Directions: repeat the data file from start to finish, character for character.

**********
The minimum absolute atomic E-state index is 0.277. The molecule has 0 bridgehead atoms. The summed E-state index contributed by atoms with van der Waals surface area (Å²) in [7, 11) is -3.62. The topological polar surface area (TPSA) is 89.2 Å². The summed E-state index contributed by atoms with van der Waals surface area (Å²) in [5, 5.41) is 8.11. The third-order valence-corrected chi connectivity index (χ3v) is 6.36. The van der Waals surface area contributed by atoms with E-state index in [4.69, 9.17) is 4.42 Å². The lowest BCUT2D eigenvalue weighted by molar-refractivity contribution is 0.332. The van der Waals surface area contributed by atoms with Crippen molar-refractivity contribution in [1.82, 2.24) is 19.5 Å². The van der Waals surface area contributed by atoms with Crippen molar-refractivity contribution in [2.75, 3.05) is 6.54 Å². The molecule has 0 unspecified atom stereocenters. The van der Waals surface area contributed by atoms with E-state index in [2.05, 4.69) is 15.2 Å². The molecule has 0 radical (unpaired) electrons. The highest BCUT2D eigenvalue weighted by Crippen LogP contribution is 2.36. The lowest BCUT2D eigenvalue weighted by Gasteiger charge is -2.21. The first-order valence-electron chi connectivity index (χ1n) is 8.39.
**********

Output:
The minimum absolute atomic E-state index is 0.277. The molecule has 0 bridgehead atoms. The summed E-state index contributed by atoms with van der Waals surface area (Å²) in [7, 11) is -3.62. The topological polar surface area (TPSA) is 89.2 Å². The summed E-state index contributed by atoms with van der Waals surface area (Å²) in [5, 5.41) is 8.11. The third-order valence-corrected chi connectivity index (χ3v) is 6.36. The van der Waals surface area contributed by atoms with E-state index in [4.69, 9.17) is 4.42 Å². The lowest BCUT2D eigenvalue weighted by molar-refractivity contribution is 0.332. The van der Waals surface area contributed by atoms with Crippen molar-refractivity contribution in [1.82, 2.24) is 19.5 Å². The van der Waals surface area contributed by atoms with Crippen molar-refractivity contribution in [2.75, 3.05) is 6.54 Å². The molecule has 0 unspecified atom stereocenters. The van der Waals surface area contributed by atoms with E-state index in [2.05, 4.69) is 15.2 Å². The molecule has 0 radical (unpaired) electrons. The highest BCUT2D eigenvalue weighted by Crippen LogP contribution is 2.36. The lowest BCUT2D eigenvalue weighted by Gasteiger charge is -2.21. The first-order valence-electron chi connectivity index (χ1n) is 8.39.